Supporting the United Nations Sustainable Development Goals (SDGs) is no window dressing but a great business opportunity, business leaders said here on Wednesday at a forum.
While the international community has made arguably slow progress two years after the UN set ambitious targets for reducing poverty and improving health across the world by 2030, many companies have embraced the targets by investing in areas such as clean energy, green products and sharing economy, and profited from it.
"SINGLE BIGGEST BUSINESS OPPORTUNITY"
The participants at Bloomberg Global Business Forum said their business models are in line with UN SDGs.
Paul Polman, CEO of Unilever, said the main reason to support UN SDGs is that business cannot succeed if society doesn't succeed; nor can business be a bystander in a system that gives it life in the first place.
"We're seeing inequality go up. We see the increasing effects of planetary boundaries. We see too many people being left behind. It's affecting all of our business models," Polman said.
Everyone should contribute to eradicating poverty irreversibly in a more sustainable and equitable way, he said; otherwise, society wouldn't function.
The world is getting to a point where the cost of not acting right now on issues like climate change and biodiversity protection is starting to exceed the cost of acting, he added.
Anand Mahindra, chairman of the Indian conglomerate Mahindra Group, said, "This is not a trade-off. This is the single biggest business opportunity for the next couple of decades."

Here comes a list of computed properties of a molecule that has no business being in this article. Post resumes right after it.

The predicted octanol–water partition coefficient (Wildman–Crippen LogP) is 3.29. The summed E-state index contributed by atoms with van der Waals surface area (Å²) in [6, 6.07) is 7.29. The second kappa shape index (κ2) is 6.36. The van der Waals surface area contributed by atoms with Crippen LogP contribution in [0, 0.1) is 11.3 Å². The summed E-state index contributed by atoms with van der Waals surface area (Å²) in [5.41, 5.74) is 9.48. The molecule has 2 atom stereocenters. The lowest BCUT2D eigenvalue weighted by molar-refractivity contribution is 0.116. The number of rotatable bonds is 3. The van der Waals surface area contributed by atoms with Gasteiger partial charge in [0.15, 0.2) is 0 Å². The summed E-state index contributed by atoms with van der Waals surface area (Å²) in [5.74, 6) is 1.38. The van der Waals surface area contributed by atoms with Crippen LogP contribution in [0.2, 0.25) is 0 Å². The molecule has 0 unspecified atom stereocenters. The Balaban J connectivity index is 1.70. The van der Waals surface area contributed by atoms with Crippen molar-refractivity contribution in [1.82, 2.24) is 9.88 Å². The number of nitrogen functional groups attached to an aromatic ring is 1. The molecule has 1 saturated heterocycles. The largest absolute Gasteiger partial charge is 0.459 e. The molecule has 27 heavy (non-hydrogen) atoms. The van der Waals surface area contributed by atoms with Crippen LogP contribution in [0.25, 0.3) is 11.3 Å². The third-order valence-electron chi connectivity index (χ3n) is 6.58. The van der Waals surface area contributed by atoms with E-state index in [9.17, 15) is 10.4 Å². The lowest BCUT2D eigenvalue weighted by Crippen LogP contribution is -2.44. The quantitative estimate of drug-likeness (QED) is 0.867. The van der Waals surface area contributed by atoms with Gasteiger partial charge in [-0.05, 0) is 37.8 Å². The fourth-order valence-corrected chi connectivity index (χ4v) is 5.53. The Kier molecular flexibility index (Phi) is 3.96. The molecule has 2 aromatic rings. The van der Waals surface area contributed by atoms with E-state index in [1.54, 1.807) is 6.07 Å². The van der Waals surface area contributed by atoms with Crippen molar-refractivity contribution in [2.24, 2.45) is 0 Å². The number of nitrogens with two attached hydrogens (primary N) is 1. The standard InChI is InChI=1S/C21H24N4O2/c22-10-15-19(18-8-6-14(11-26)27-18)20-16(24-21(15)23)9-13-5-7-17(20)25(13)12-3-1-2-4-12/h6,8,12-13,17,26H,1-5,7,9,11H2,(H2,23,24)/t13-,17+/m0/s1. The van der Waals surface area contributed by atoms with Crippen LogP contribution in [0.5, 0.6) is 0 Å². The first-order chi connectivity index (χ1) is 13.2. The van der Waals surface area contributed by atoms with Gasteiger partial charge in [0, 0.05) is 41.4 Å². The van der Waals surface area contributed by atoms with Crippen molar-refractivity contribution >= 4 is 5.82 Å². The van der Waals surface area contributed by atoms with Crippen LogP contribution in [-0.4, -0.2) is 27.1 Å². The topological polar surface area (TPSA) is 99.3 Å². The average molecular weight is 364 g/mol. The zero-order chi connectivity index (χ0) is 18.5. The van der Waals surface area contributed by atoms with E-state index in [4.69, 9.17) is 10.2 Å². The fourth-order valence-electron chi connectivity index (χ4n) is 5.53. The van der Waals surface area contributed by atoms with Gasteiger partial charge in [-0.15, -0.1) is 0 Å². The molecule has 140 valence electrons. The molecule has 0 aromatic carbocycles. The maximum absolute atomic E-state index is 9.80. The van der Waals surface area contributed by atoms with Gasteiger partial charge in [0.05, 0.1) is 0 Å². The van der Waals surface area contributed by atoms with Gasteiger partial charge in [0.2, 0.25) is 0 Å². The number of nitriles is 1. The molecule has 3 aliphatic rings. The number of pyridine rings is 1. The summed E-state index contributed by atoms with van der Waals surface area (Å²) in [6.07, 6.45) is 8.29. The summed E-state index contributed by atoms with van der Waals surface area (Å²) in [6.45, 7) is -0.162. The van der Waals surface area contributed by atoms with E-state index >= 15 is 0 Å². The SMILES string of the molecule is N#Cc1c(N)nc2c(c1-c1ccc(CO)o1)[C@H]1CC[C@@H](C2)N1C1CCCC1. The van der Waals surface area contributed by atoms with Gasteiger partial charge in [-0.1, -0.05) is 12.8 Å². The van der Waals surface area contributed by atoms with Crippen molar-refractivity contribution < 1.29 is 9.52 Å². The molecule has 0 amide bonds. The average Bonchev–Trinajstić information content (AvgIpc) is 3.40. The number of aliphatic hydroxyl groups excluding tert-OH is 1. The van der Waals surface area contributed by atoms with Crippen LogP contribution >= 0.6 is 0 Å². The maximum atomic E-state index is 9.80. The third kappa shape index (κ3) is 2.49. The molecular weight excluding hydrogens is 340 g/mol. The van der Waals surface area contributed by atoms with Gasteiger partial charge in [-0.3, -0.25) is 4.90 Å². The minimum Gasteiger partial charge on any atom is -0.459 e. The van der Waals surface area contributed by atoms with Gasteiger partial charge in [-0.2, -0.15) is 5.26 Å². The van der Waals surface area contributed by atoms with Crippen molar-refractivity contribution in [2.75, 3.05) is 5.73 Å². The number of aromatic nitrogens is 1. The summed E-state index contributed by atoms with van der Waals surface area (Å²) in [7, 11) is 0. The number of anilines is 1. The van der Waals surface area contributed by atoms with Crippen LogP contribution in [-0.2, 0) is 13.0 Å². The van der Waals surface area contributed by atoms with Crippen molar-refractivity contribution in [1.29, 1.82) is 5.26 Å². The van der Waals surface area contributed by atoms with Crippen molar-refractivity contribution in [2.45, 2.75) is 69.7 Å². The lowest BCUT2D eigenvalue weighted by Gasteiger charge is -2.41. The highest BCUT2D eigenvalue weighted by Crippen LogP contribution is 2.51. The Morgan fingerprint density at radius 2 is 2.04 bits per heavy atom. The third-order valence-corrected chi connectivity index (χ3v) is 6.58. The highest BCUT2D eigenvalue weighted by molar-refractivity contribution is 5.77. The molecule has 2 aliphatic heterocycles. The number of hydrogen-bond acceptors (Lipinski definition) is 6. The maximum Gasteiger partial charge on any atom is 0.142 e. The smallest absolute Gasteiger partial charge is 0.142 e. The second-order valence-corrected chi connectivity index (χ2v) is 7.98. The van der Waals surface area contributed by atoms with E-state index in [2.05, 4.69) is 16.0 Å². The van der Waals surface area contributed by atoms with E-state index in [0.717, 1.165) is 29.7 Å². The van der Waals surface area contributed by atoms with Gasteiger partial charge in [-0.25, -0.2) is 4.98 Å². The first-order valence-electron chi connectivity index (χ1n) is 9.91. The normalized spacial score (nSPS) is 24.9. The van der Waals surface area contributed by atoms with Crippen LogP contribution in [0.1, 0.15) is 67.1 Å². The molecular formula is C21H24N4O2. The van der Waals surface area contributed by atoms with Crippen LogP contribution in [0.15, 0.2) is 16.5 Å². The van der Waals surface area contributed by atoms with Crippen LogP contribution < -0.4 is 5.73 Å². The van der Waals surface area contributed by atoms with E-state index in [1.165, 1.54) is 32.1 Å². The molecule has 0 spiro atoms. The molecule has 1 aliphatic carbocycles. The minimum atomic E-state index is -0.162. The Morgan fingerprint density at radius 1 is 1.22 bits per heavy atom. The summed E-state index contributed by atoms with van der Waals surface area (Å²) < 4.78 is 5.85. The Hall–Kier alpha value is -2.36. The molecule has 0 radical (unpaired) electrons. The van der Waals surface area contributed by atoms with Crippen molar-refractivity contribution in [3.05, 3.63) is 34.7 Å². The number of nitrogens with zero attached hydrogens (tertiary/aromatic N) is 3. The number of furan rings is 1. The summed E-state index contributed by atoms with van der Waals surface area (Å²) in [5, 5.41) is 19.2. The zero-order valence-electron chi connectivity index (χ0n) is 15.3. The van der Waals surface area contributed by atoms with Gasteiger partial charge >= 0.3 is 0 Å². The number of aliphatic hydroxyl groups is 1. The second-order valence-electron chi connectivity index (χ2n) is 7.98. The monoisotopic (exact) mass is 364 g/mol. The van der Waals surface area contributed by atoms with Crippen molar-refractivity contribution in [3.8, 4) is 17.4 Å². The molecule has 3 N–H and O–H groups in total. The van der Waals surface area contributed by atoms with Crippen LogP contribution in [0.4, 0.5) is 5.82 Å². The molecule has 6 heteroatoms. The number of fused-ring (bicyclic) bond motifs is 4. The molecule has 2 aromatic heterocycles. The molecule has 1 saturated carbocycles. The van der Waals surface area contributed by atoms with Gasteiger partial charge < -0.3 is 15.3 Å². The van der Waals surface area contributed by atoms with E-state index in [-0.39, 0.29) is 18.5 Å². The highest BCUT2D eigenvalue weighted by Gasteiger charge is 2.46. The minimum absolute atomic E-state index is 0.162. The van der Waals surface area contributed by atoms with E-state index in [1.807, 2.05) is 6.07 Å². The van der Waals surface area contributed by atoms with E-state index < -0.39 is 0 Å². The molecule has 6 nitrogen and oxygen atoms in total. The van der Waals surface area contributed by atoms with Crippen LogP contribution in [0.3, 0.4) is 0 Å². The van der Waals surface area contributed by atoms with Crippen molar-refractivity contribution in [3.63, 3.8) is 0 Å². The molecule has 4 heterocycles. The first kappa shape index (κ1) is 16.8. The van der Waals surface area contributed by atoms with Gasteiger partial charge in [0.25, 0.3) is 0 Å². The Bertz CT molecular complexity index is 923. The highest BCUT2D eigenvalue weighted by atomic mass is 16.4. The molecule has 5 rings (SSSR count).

The group's businesses include micro irrigation and electric vehicles.
Mahindra said Washington's decision to step out of the Paris Agreement is unfortunate because that means the United States will miss growth opportunities.
"Speaking from a competitive point of view, we are delighted if somebody's not going to look at these opportunities. They'll be all there for us," Mahindra said.
Echoing Mahindra, Arif Naqvi, founder and CEO of The Abraaj Group, a private equity investor, said companies can do good while making money and do both extremely effectively.
"You cannot be an island of excellence in an ocean of turbulence. And what we are seeing out there is a lot of frothy water," Naqvi said.
REDEFINING VALUE, RISK
The business leaders also pointed out the importance of companies making financial, environmental and social capital equally important.
Admitting that changing the current financial system will be difficult, Polman said redefining value is the key.
"If we put a price on environmental equity, like for example, a price on carbon, people will actually start to behave differently; and the same thing for social capital," he said.
He added that the industry has to set common standards and it's better to do that quickly.
Commenting on the long-term perspective for the financial markets, Polman said it requires a change of incentive systems such as the way CEOs are compensated.
It also requires clarity on what the fiduciary duties of companies are, and probably some regulatory interventions as well, he added.
Naqvi proposed redefining risk because companies have looked at risk through a very narrow lens and had stereotypes of certain markets and countries.
"What very few people realize is (that) the default rate on projects and infrastructure business in North America is 8.9 percent; in Africa it's 1.1 percent," he pointed out.